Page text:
Are the effects of social networking sites positive or negative?
When it comes to social networking sites, the general population seem to believe that they are a positive step forward for social interaction online. My perspective on the other hand is that there are far too many concerns about privacy, safety and loss of language proficiency for a social network to be justified as something positive. In my essay I will attempt to present both sides while pertaining my opinion on social networks that the costs outweigh the benefits.
Social networking sites have already existing for over a decade, firstly known as communities which like the name implies, are places were people with a common interest could gather. Nowadays there exist huge social networking sites where one no longer just shares a single common interest but rather tries attracting a broader audience where people with different interests can gather.
People can now with much more ease share information with each other, but are people perhaps are sharing too much. While this sounds great at a first glance, it does raise the issue whether people are publishing too much private information of ourselves. On one of the most famous social networks Facebook, the default privacy setting allows anyone to read one’s status messages, background information, family and relationships without even being required to log into their service. Job recruiters nowadays regularly check one’s profile to see whether one is fit for the job or not. A simple picture might get the job applicant turned down just simply because it depict the applicant in an undesirable situation. There are also scenarios where someone could use public available information in order to commit a crime.
I have a hard time appreciating the flat-tire on my bike after 9 hours in school…
Some seconds ago from Android mobile“
At first glance it does look rather harmless but it does tell a burglar that the person is probably not at home and has a flat-tire so giving the burglar more time for a robbery. If someone were to read this person’s profile one could find enough information to find out the location of the person or what habits and interest that the person may have. While highly unlikely, it is not impossible that robbing a person like this could be eerily easy.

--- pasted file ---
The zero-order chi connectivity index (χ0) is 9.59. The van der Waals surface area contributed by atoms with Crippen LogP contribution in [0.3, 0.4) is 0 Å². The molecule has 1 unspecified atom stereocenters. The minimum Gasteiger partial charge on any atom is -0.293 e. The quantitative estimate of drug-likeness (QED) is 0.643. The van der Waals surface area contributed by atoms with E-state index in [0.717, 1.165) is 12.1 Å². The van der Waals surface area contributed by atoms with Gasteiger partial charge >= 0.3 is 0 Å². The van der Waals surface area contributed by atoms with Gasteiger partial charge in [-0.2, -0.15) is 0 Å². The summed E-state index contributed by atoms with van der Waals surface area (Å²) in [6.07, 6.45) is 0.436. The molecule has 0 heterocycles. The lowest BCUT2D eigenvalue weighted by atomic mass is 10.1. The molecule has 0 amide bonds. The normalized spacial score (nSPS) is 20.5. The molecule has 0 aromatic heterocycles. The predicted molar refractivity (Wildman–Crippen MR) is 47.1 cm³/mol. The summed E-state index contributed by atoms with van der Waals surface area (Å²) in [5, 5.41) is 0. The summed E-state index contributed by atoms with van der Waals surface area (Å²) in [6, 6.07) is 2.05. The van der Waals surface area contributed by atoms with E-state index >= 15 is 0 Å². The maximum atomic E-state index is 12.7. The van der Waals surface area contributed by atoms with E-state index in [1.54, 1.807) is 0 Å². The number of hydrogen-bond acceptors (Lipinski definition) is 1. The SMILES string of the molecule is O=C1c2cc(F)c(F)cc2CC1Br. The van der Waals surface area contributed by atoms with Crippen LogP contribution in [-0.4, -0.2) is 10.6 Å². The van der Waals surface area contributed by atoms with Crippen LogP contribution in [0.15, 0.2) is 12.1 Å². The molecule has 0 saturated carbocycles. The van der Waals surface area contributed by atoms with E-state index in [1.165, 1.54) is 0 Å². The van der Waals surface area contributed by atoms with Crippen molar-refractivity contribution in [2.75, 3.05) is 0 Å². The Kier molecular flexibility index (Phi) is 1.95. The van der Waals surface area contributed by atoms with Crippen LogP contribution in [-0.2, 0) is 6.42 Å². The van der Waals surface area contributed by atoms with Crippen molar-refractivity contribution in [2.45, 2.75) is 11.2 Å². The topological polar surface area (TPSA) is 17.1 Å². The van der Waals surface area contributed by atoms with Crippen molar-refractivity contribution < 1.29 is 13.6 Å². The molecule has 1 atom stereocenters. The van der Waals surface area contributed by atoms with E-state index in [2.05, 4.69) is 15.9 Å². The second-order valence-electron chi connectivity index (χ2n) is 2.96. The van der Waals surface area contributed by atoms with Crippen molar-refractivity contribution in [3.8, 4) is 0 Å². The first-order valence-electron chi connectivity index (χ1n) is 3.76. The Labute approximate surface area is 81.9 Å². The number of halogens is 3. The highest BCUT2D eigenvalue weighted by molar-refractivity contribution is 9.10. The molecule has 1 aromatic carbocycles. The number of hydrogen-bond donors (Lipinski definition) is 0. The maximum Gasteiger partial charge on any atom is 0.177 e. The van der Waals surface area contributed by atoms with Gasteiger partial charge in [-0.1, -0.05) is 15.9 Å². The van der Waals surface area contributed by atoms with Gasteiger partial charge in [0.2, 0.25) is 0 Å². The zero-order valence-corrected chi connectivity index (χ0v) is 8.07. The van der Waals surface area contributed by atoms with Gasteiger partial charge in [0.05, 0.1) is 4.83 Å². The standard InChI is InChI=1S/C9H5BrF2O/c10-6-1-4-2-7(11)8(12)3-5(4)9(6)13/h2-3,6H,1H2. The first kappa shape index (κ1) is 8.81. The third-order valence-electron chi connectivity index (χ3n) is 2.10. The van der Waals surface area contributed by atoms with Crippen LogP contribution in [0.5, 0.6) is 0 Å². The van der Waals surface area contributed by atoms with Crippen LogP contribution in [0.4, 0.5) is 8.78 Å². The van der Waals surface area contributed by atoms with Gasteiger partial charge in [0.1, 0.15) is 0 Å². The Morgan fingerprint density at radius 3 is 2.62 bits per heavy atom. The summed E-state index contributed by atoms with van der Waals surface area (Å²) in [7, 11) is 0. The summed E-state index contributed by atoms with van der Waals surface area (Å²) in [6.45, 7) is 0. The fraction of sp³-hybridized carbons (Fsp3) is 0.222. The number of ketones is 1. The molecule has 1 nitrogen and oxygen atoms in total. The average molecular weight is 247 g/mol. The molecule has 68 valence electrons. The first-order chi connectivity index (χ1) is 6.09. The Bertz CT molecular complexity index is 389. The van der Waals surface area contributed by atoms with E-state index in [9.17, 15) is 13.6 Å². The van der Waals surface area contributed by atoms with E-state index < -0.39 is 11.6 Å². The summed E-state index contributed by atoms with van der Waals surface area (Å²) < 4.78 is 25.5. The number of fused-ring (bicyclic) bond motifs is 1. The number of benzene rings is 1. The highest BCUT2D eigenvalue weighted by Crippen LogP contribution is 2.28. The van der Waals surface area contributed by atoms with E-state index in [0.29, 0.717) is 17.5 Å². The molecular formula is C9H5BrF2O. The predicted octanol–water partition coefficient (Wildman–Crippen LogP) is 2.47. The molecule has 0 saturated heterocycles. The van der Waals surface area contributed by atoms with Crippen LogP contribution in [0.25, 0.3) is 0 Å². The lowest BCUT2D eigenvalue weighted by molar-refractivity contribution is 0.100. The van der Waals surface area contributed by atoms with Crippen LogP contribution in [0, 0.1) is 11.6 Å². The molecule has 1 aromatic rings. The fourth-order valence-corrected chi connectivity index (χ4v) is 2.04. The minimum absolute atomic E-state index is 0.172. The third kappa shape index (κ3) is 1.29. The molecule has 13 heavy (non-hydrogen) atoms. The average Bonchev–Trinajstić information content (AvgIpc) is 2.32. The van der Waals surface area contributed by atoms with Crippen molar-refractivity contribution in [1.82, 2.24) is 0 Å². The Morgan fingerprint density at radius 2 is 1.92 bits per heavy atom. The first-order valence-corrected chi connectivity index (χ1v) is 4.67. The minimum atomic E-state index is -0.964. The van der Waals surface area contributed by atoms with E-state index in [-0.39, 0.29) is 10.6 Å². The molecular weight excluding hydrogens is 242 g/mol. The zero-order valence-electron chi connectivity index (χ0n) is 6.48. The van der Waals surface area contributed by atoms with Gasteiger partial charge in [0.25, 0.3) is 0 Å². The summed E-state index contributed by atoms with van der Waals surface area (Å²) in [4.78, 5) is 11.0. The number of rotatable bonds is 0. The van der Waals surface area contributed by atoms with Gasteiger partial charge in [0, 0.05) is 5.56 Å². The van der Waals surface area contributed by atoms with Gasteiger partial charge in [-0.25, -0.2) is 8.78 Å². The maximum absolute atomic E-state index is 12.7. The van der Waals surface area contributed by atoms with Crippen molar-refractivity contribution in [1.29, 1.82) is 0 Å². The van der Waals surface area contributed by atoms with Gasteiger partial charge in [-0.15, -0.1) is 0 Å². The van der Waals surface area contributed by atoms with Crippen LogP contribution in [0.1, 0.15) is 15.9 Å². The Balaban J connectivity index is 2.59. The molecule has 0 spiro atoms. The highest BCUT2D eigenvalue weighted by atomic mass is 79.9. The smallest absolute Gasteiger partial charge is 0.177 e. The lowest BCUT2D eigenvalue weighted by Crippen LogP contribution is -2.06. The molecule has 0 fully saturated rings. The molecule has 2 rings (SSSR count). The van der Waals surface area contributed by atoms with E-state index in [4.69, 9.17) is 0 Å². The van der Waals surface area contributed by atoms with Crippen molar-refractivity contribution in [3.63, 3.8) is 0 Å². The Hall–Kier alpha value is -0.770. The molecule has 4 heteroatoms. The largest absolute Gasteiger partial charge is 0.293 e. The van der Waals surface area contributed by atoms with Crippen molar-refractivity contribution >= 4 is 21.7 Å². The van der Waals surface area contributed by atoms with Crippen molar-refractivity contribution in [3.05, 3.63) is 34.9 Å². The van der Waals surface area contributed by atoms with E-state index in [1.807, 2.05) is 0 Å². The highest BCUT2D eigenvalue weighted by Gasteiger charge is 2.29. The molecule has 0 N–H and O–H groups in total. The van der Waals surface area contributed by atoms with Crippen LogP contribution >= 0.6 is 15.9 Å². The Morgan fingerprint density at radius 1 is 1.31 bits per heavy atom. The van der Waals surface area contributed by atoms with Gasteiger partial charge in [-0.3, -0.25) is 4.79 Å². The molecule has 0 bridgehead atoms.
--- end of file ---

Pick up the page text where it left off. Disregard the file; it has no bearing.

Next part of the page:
One would also like to address the issue of degrading language proficiency for teenagers. While most grow out of it at some point, some people get stuck with a mixture of informal spoken language when writing text regardless of its formality. Even if a ‘wall post’ usually can be recognized as an informal text would it not be smart to spend a minute or two thinking just slightly on the content one is trying to portray?
“hang over hungry and will eat macaroni with cream for breakfest for me ;D It is always nice to wake up ‘n see that u r engaged nuthin that happen every mornin’ :)”
“Everything in Lyf iz foer the LULz… if you dont tink its funmy pisz of mate.”
“m8 we only like didgeridoo music u”
While a writer should never be expected to be fluent in the language used whilst writing a text, neither should he or she consciously try breaking grammatical rules in an effort to save time or simply because the person is too lazy. In some cases though there are situation where breaking a grammatical rule is acceptable, one example of this is called “poetic license” where a poet may deviate from standard syntax grammar in order to leave an special impression for the reader.
Social networking sites are still in their development and nothing is set in stone. They allow information to be sent to a wide audience in a relatively short time and allow people to follow others. They have enormous potential when it comes to keeping in touch with old friends and making new ones. While this all sounds great there are still flaws in them. The privacy and safety of our young adults should be supervised regularly making sure everyone can enjoy the wonderful advantages of social networking.
~ Guest Author, Axel Hansson at @ AnimalTeeth.